The reaction of drivers in Burnaby and beyond to the B.C. gas restrictions was predictable, but it’s incredible when you see it happen up close.
Drivers lined up at some gas stations as they rushed to, ahem, get their fill after being told they could only buy 30 litres at a time.
Friday night was a gong show in many parts of Metro Vancouver and some people posted on social media about certain stations actually running out of gas.
And so I went to see for myself on Saturday morning. I parked at a gas station on Hastings and watched as people filled up. After the drivers left, I would check the pumps to see if they had kept their purchase to 30 litres.
Out of 30 drivers, just six kept their purchase to 30 litres – most went over the amount despite the signage that had been posted right on the pump.
One guy driving a large SUV was pumping a lot of gas and so I wandered by and pointed to the sign, asking if he knew about the restrictions.
He told me to go “f*** myself” and went back to pumping gas.
“I need more gas,” said the rude driver. “I don’t care what they say. They can’t force me to play ball.”
That is some entitlement amid a crisis caused by mass flooding caused by climate change. In response, drivers suddenly said to themselves, “Hey, I’m going to drive more!”
The recent new limit on gasoline purchases for non-essential vehicles is a laughable policy; it also shows how little our elected officials know anything about human behaviour and tools available at their disposal if they truly need to make an impact,” wrote NOW reader Tim Chu.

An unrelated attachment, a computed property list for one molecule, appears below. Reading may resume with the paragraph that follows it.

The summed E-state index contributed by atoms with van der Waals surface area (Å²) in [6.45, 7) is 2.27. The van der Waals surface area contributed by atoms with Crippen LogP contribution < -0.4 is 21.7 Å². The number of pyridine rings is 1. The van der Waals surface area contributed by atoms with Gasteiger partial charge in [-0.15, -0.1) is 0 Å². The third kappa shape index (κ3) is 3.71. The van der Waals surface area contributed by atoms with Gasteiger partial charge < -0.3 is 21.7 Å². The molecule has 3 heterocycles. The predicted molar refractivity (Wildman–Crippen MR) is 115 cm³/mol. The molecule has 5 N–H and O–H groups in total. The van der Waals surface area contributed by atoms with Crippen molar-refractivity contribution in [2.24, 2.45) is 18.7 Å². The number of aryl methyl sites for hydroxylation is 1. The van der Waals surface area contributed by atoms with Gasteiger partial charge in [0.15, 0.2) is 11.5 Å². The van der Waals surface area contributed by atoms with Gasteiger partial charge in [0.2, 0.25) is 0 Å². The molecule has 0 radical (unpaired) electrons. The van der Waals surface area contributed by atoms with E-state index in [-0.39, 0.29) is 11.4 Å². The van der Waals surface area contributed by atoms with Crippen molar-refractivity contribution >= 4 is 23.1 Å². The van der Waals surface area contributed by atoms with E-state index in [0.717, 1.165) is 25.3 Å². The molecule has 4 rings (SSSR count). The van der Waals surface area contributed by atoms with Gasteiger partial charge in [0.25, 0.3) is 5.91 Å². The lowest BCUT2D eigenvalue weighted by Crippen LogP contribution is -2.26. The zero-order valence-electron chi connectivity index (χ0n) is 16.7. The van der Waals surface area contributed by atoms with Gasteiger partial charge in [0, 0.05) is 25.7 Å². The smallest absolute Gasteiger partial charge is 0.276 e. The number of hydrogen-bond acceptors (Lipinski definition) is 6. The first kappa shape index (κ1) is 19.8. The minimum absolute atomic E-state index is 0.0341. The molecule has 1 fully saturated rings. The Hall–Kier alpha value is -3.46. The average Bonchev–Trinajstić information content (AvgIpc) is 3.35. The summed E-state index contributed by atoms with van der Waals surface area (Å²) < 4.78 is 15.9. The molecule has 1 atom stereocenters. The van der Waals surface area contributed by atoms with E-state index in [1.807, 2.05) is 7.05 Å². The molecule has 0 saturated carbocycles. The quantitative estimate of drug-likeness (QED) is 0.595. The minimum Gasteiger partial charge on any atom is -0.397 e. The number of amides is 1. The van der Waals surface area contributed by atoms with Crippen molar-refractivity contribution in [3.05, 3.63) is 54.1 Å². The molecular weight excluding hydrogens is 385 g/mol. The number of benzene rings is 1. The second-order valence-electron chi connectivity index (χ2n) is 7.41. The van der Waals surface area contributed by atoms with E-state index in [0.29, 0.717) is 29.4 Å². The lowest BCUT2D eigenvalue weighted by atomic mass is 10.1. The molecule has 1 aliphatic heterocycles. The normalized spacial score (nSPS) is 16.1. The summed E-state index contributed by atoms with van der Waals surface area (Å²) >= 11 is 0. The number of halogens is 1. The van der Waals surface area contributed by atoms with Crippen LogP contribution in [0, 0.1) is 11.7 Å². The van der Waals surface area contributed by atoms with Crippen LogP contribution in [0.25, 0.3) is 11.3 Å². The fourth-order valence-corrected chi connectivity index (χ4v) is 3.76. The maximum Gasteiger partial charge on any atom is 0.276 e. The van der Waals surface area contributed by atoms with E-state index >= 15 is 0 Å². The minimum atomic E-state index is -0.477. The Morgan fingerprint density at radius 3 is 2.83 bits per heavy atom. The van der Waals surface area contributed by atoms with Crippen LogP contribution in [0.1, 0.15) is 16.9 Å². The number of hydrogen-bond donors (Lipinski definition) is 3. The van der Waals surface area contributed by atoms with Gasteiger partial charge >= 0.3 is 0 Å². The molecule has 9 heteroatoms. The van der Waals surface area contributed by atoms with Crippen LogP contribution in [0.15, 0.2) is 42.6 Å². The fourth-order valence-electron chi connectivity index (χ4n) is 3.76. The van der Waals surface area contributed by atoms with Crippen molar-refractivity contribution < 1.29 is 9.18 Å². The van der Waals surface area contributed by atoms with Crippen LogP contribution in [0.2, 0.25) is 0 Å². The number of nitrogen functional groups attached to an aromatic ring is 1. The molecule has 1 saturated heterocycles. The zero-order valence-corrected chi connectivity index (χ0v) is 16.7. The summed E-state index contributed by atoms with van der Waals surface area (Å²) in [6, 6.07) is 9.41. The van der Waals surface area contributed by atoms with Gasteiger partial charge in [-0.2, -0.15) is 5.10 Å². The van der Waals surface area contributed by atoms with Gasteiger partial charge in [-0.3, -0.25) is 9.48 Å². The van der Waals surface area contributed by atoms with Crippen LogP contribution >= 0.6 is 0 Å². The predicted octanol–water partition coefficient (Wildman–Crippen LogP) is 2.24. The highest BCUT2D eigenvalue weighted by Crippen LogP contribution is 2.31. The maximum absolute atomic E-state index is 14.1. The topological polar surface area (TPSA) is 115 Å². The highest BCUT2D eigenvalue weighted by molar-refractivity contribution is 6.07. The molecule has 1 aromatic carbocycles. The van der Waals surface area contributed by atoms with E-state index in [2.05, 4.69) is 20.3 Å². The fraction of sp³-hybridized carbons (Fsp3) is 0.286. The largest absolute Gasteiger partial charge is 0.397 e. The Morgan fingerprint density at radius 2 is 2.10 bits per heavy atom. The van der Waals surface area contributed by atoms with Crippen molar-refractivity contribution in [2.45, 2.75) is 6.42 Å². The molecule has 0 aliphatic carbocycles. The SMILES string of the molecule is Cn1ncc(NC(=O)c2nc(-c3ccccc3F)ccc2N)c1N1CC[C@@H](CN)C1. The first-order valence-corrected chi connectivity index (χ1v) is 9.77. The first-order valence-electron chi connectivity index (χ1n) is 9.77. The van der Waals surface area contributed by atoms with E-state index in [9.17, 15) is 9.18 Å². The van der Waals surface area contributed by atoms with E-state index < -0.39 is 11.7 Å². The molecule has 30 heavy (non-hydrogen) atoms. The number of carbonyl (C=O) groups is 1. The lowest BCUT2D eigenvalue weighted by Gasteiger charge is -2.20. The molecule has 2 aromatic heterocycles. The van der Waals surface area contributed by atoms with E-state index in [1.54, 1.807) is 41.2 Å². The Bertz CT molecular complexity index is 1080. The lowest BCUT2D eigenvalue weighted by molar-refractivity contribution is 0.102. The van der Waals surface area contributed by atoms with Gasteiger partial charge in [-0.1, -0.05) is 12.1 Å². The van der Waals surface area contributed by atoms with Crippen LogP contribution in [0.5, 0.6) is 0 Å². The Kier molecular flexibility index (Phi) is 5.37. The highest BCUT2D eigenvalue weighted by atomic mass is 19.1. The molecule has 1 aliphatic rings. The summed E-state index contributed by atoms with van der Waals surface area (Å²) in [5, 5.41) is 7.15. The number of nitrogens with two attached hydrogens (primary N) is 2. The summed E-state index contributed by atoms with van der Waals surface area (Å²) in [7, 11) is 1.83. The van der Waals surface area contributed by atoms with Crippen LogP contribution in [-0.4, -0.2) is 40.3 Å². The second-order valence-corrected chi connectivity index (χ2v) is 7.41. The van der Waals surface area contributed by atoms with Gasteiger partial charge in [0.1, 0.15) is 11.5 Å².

That’s a fair point. It was never going to end well unless the gas pumps were reprogrammed to stop at 30 litres.
Mike Farnworth, B.C.’s minister of public safety and solicitor general, said on Friday that access to gas will be prioritized for emergency and essential vehicles, granting them unrestricted access to gas using commercial card-lock stations. Non-essential vehicles used by average British Columbian will be restricted to 30 litres of gas per visit in southwestern B.C. (from Metro Vancouver east to Hope), Vancouver Island and the Sunshine Coast.
Farnworth said the gas restriction will be on an “honour system”.
“They’re [British Columbians] going to do the right thing,” Farnworth said with optimism. “Will there be people that want to … [not] abide by that? Yes, there will. But the overwhelming majority of people will do the right thing,” he said, adding those who don’t abide by the new restriction could face “a significant fine of about $2,000.”
“We can’t have a police officer at every gas station.”
Farnworth said the province has a “reduced but steady supply of gasoline” and that more would be coming in via truck and barge from Alberta, Washington state, Oregon and California.
In the meantime, he’s urging British Columbians to consider using transit, or else carpooling or walking to their destinations.
- With files from Tyler Orton, Business in Vancouver